Immersing himself in this creative milieu, Fichot established a home-based jewelry studio. His design process, he says offhandedly, comes from “taking something and changing it into something else.” This embellishment extends from the shimmering rings on his fingers to the leather sandals on his feet, festooned with seashells that make a gentle clinking sound when he walks.

In Fichot’s atelier I feel like a kid in a candy store, there’s so much to admire. I fall in love with a delicate necklace of ancient Mesopotamian beads strung with shards of 2,000-year-old Roman glass unearthed in Afghanistan. There’s also a heavy pendant made from a fist-sized oyster shell etched with Balinese symbols. The glass display cases lining the room reveal a dramatic wild boar tusk from India’s Nagaland that Fichot has fastened to a leather collar. “This is the way craftsmanship used to be,” he says, fingering the smooth surface of the tusk, now inlaid with elaborate silverwork and carnelian stone.

Most of these creations will soon find their way to Fichot’s two-year-old namesake boutique in Ubud. But for now, they’re under the watchful eye of their makers: a group of craftsmen who sit huddled over gems and strands of leather, silver, and silk in a nearby bungalow. One young artisan crouches on the dusty floor carving a dorje (a Tibetan thunderbolt design) into crystal; another puts his full weight into polishing a buffalo-hide basket woven with intricate silver filigree. He looks up with a proud smile as I pass.

Leaving Fichot’s studio, I make my way back into central Ubud to meet American designer Lou Zeldis. Based out of an airy bungalow off Jalan Suweta, Zeldis lives among piles of handmade batik dyed with indigo and tree bark. As beautiful as the cloth is, it’s Zeldis’s Sumbanese-style ikat woven jewelry that I have come to admire. Zeldis originally moved to Bali to study performance art. “But then I started making stuff,” he says modestly. Today, Zeldis oversees a sizeable jewelry operation. Every inch of his duplex bungalow is piled high with signature creations, and even more “stuff” hangs from the rafters.

Although he doesn’t have his own boutique (which explains the clutter around his house), Zeldis does sell his wares at fashionable retailers like Maxfield and Roseark in Los Angeles. In Bali, “people can just find me,” he shrugs. Other than by knocking on the door of his bungalow, you can seek out his goods at local shops Macan Tidur and Threads of Life, both of which are committed, in Zeldis’s words, to “reviving traditions and re-creations of classical things, which is what my work is about.”

Worth looking for are his chain necklaces inspired by the basket- making traditions of the eastern Balinese village of Tenganan; the weave, Zeldis tells me, was once used to craft body armor. Other highlights include gold-and-sapphire drop earrings resembling jujubes, and buffalo-horn hoop earrings with bizarre carvings that the designer explains as mathematical in nature. I can’t resist buying a pair, and while I’m at it I snap up a surreal necklace hand-carved into links from a single piece of medicinal wood from Sumba. When I ask how long it took to create, Zeldis laughs. “The artist drank a lot of coffee!”

Another artisan running on high is the uncontested heir to Bali’s jewelry throne, John Hardy. Drawn to Bali more than 30 years ago, the Canadian expat tells me that he was overwhelmed by the island’s thriving goldsmithing tradition. Only a century ago, Hardy explains, Bali was still home to “Hindu kingdoms with lavish courts and major holidays each year that required opulent gift giving among the princes and princesses.” It was a jeweler’s dream. “There were ritual objects, spiritual kris daggers, and elaborate gilded wedding headdresses. I think our jewelry today has a magic to it because it was created by the hands of these tremendously talented people, the Balinese.”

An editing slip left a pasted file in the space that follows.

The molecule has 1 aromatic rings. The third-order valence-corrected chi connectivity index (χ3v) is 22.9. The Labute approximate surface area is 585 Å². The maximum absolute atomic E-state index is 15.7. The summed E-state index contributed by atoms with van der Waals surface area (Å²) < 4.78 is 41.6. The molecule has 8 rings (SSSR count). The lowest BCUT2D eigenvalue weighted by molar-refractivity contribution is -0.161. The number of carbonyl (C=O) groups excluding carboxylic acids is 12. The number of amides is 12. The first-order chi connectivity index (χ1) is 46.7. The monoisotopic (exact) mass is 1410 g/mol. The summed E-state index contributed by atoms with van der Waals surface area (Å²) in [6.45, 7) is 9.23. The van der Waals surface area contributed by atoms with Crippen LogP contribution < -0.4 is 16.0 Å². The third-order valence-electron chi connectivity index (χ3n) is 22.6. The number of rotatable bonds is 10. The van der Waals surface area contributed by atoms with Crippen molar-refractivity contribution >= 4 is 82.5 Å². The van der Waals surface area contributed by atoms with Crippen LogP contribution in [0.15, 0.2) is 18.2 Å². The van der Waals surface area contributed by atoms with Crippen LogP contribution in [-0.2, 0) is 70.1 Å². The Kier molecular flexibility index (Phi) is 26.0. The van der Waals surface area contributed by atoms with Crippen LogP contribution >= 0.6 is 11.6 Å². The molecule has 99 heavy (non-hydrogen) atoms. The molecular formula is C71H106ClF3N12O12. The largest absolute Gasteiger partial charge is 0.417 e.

While he no longer owns the company that bears his name (in July 2007 he sold stakes in John Hardy Ltd. to its president Damien Dernoncourt and creative director Guy Bedarida), Hardy remains the enterprise’s visionary, and encourages me to visit its jewelry warehouse to discover where the “magic” originates.

I do, and in no time find myself sitting down to a meal with Bedarida, a French designer who made his mark at Van Cleef & Arpels in Paris before moving to Bali 12 years ago. “From the start, I saw so much potential in the Hardy brand,” he tells me. We stroll around the premises after lunch, passing a dozen or so Indonesian designers whom Bedarida praises as “one of the world’s biggest concentrations of talent.” A young Javanese man nicknamed Poncho is working on an intricate gouache, set to become part of Hardy’s 2010 design collection. Then I meet Tutus Herdiatmo, a menswear designer for the group. Bedarida calls him “a national treasure.”

We make our way below ground into a storage area for the company’s archives. It’s a treasure trove that Bedarida has dubbed Ali Baba’s Cave, filled with jewels and artwork spanning more than 20 years of Hardy history. Shelves reach from the floor to the ceiling, showcasing everything from Hardy’s newest creations right back to the first pieces of jewelry he ever developed: traditional Balinese woven rantai chains and pendants crafted using the dot-like jawan, or granulation techniques, that have become associated with Hardy designs over the years. I salivate over past collections, all bestowed with Indonesian names like Padi (inspired by Bali’s rice terraces) and Kawung (an ancient Javanese batik form reserved for royalty), and gain an entirely new appreciation for the brand that I’ve long associated with big American department stores like Neiman Marcus.